Anyway, we're flying home this afternoon and should be in by the evening. With luck, my mollies will arrive today and be waiting for me when I get home.

Kristina says the killies are doing fine and the nerites haven't really moved. Of course, they are snails, so I'm not sure if that's a good sign. They weren't moving much when I collected them, either. o_O'

We spent yesterday at the Audubon Aqarium of the Americas, which was pretty darn neat. The amazon river exhibits needed a bit more thought put into the comfort of the fish - a few vals or something would have given the discus in one tank a lot more security, and for the life of me I can't figure out why the main plant featured in the Amazon tanks was an Aponogeton ulvaceus (an African plant), but at least it was a nice looking Aponogeton.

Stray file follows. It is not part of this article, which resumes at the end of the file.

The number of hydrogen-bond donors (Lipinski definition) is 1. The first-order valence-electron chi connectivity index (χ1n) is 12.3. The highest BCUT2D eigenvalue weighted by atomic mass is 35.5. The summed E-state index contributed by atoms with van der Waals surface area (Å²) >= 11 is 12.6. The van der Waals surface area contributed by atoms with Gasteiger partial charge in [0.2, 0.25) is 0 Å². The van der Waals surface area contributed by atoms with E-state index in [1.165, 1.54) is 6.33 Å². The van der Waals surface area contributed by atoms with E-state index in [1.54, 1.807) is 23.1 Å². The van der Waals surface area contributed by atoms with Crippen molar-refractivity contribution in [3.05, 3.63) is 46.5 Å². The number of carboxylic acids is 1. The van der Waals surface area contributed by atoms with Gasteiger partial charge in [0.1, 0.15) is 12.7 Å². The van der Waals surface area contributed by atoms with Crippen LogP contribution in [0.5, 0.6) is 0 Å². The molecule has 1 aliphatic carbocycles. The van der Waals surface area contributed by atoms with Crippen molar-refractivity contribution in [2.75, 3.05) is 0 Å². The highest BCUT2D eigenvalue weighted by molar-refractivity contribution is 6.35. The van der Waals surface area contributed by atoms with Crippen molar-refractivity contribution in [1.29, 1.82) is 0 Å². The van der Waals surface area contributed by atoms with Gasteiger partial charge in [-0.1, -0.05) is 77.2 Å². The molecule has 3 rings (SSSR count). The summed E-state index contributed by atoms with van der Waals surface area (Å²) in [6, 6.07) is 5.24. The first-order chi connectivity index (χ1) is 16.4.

Also, I tried to pet a stingray, and it decided to splash water all over the front of me. It's lucky I like fish...

On the other hand, the tank of ginormous Redtail catfish were awesome.

And I loved the big gulf pier tank.

Photos later, when I decide to not be lazy.